12 /02 \$17.00 (c) 2002 IEEE 12 Problem Fleet Mix Net Percent Name Used IFM Cost VDA Cost Difference Difference VSD1-ST \$16,025 \$15,858 (\$167) -1.04% VSD1-ST \$16,989 \$16,735 (\$254) -1.50% VSD1-ST \$18,200 \$17,048 (\$1,152) -6.33% VSD1-ST \$17,045 \$16,409 (\$636) -3.73% VSD1-ST \$16,290 \$16,022 (\$268) -1.65% VSD1-ST \$17,354 \$16,737 (\$617) -3.56% VSD1-ST \$32,050 \$31,205 (\$845) -2.64% VSD1-ST \$32,912 \$32,125 (\$787) -2.39% VSD1-ST \$31,793 \$31,985 \$ % VSD1-ST \$34,090 \$32,709 (\$1,381) -4.05% VSD1-ST \$32,401 \$31,758 (\$643) -1.98% VSD1-ST \$31,707 \$32,072 \$ % VSD1-ST \$48,199 \$47,640 (\$559) -1.16% VSD1-ST \$49,368 \$47,146 (\$2,222) -4.50% VSD1-ST \$48,598 \$47,741 (\$857) -1.76% VSD1-ST \$52,055 \$49,658 (\$2,397) -4.60% VSD1-ST \$48,531 \$48,143 (\$388) -0.80% VSD1-ST \$49,410 \$48,013 (\$1,397) -2.83% VSD2-ST \$18,236 \$18,006 (\$230) -1.26% VSD2-ST \$19,059 \$18,366 (\$693) -3.64% VSD2-ST \$19,572 \$19,174 (\$398) -2.03% VSD2-ST \$18,479 \$18,029 (\$450) -2.44% VSD2-ST \$35,492 \$35,690 \$ % VSD2-ST \$40,045 \$38,197 (\$1,848) -4.61% VSD2-ST \$39,736 \$38,644 (\$1,092) -2.75% VSD2-ST \$38,738 \$36,482 (\$2,256) -5.82% VSD2-ST \$52,684 \$53,141 \$ % VSD2-ST \$59,104 \$57,294 (\$1,810) -3.06% VSD2-ST \$60,398 \$59,163 (\$1,235) -2.04% VSD2-ST \$55,144 \$54,499 (\$645) -1.17% VSD3-ST \$18,885 \$17,809 (\$1,076) -5.70% VSD3-ST \$19,877 \$19,121 (\$756) -3.80% VSD3-ST \$18,542 \$18,405 (\$137) -0.74% VSD3-ST \$18,513 \$18,418 (\$95) -0.51% VSD3-ST \$35,934 \$35,365 (\$569) -1.58% VSD3-ST \$39,754 \$37,614 (\$2,140) -5.38% VSD3-ST \$37,084 \$36,929 (\$155) -0.42% VSD3-ST \$37,026 \$36,666 (\$360) -0.97% VSD3-ST \$53,963 \$53,337 (\$626) -1.16% VSD3-ST \$59,631 \$56,633 (\$2,998) -5.03% VSD3-ST \$55,626 \$54,509 (\$1,117) -2.01% VSD3-ST \$55,539 \$54,889 (\$650) -1.17% Total \$1,500,078 \$1,465,384 (\$34,694) -2.31% Table 4 - Estimated solution costs versus actual solution costs.

### VEHICLE ROUTING PROBLEM

VEHICLE ROUTING PROBLEM Readings: E&M 0 Topics: versus TSP Solution methods Decision support systems for Relationship between TSP and Vehicle routing problem () is similar to the Traveling salesman problem

### Residential waste management in South Africa: Optimisation of vehicle fleet size and composition

Residential waste management in South Africa: Optimisation of vehicle fleet size and composition by Wouter H Bothma 26001447 Submitted in partial fulfillment of the requirements for the degree of Bachelors

### INTEGER PROGRAMMING. Integer Programming. Prototype example. BIP model. BIP models

Integer Programming INTEGER PROGRAMMING In many problems the decision variables must have integer values. Example: assign people, machines, and vehicles to activities in integer quantities. If this is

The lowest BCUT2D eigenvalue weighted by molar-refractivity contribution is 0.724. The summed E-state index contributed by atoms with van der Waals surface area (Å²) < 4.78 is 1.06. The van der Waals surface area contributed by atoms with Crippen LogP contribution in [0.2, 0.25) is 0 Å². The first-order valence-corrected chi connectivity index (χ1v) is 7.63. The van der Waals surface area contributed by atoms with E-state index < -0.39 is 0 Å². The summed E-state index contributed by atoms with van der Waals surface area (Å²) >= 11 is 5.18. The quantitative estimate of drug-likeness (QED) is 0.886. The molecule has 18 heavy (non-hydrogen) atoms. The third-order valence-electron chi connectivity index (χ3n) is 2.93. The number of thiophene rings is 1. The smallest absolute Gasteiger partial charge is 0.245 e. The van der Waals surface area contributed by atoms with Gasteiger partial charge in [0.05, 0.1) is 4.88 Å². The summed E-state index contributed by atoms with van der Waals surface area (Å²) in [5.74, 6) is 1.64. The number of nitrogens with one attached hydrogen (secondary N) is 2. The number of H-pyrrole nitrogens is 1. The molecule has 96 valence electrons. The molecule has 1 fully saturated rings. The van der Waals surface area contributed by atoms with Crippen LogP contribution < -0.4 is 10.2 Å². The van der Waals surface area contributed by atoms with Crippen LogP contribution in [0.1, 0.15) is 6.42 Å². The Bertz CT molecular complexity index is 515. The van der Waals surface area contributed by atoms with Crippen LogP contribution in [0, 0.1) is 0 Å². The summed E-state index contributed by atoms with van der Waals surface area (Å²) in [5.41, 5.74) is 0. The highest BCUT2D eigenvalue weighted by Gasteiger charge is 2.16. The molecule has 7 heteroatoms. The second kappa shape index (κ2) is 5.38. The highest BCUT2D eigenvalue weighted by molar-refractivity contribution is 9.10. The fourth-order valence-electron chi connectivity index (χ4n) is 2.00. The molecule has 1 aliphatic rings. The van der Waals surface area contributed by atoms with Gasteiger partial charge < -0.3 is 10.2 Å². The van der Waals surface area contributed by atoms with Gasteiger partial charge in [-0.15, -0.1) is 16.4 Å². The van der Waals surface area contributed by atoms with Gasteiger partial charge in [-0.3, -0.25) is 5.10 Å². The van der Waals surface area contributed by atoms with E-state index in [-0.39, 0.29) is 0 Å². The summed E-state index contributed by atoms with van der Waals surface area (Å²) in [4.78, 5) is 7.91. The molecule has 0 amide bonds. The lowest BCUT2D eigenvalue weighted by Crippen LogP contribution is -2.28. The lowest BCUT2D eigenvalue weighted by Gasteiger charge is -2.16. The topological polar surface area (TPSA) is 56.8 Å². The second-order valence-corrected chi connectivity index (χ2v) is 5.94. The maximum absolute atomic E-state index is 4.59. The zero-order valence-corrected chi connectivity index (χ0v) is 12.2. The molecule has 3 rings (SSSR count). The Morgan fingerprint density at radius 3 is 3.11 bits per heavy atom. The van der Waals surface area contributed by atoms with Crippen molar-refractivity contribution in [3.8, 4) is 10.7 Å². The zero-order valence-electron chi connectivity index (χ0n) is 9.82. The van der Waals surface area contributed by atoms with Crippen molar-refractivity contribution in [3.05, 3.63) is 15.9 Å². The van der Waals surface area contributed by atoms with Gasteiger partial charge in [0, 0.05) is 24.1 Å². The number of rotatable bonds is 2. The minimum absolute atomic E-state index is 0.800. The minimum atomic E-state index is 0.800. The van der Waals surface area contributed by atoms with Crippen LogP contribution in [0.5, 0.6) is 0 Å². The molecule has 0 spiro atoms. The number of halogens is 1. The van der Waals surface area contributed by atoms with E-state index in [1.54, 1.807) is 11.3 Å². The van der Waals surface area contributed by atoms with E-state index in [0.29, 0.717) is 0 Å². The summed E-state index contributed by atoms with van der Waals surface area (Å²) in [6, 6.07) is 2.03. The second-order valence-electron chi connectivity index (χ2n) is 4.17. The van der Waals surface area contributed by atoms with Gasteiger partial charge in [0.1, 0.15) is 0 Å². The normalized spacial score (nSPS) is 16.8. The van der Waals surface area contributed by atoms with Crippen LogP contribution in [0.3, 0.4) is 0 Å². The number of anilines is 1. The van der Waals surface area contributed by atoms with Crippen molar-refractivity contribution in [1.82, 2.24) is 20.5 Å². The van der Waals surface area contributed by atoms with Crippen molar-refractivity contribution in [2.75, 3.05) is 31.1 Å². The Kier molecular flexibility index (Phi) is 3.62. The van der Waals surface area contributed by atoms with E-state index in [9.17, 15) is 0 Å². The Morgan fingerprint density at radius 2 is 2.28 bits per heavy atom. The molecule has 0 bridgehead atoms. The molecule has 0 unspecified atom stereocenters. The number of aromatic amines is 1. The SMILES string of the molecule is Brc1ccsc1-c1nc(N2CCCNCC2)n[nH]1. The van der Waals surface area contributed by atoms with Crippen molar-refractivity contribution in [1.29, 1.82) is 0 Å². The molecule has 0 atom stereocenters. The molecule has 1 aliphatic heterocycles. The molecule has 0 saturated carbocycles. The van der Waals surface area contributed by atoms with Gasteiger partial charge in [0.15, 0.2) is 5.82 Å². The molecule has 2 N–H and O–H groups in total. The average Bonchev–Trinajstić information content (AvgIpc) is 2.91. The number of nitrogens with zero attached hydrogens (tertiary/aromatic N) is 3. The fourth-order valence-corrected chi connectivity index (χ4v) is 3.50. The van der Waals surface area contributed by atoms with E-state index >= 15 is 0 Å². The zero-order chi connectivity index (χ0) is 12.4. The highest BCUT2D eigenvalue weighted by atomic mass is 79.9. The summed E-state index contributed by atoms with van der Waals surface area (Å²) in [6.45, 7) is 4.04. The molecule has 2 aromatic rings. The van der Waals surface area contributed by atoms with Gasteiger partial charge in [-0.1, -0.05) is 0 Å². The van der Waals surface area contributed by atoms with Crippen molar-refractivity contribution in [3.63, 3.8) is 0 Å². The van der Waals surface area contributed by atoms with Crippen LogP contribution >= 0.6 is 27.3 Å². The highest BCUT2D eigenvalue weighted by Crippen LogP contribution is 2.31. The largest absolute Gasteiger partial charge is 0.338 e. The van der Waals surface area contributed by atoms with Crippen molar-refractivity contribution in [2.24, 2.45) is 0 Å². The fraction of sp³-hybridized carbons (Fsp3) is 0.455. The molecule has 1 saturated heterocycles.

### Operations and Supply Chain Management Prof. G. Srinivasan Department of Management Studies Indian Institute of Technology, Madras

Operations and Supply Chain Management Prof. G. Srinivasan Department of Management Studies Indian Institute of Technology, Madras Lecture - 36 Location Problems In this lecture, we continue the discussion

### Charles Fleurent Director - Optimization algorithms

Software Tools for Transit Scheduling and Routing at GIRO Charles Fleurent Director - Optimization algorithms Objectives Provide an overview of software tools and optimization algorithms offered by GIRO

### Two objective functions for a real life Split Delivery Vehicle Routing Problem

International Conference on Industrial Engineering and Systems Management IESM 2011 May 25 - May 27 METZ - FRANCE Two objective functions for a real life Split Delivery Vehicle Routing Problem Marc Uldry

### LECTURE - 3 RESOURCE AND WORKFORCE SCHEDULING IN SERVICES

LECTURE - 3 RESOURCE AND WORKFORCE SCHEDULING IN SERVICES Learning objective To explain various work shift scheduling methods for service sector. 8.9 Workforce Management Workforce management deals in

### VEHICLE ROUTING AND SCHEDULING PROBLEMS: A CASE STUDY OF FOOD DISTRIBUTION IN GREATER BANGKOK. Kuladej Panapinun and Peerayuth Charnsethikul.

1 VEHICLE ROUTING AND SCHEDULING PROBLEMS: A CASE STUDY OF FOOD DISTRIBUTION IN GREATER BANGKOK By Kuladej Panapinun and Peerayuth Charnsethikul Abstract Vehicle routing problem (VRP) and its extension

### The Trip Scheduling Problem

The Trip Scheduling Problem Claudia Archetti Department of Quantitative Methods, University of Brescia Contrada Santa Chiara 50, 25122 Brescia, Italy Martin Savelsbergh School of Industrial and Systems

### IEOR 4404 Homework #2 Intro OR: Deterministic Models February 14, 2011 Prof. Jay Sethuraman Page 1 of 5. Homework #2

IEOR 4404 Homework # Intro OR: Deterministic Models February 14, 011 Prof. Jay Sethuraman Page 1 of 5 Homework #.1 (a) What is the optimal solution of this problem? Let us consider that x 1, x and x 3

### Vehicle Routing and Scheduling. Martin Savelsbergh The Logistics Institute Georgia Institute of Technology

Vehicle Routing and Scheduling Martin Savelsbergh The Logistics Institute Georgia Institute of Technology Vehicle Routing and Scheduling Part I: Basic Models and Algorithms Introduction Freight routing

### Research Paper Business Analytics. Applications for the Vehicle Routing Problem. Jelmer Blok

Research Paper Business Analytics Applications for the Vehicle Routing Problem Jelmer Blok Applications for the Vehicle Routing Problem Jelmer Blok Research Paper Vrije Universiteit Amsterdam Faculteit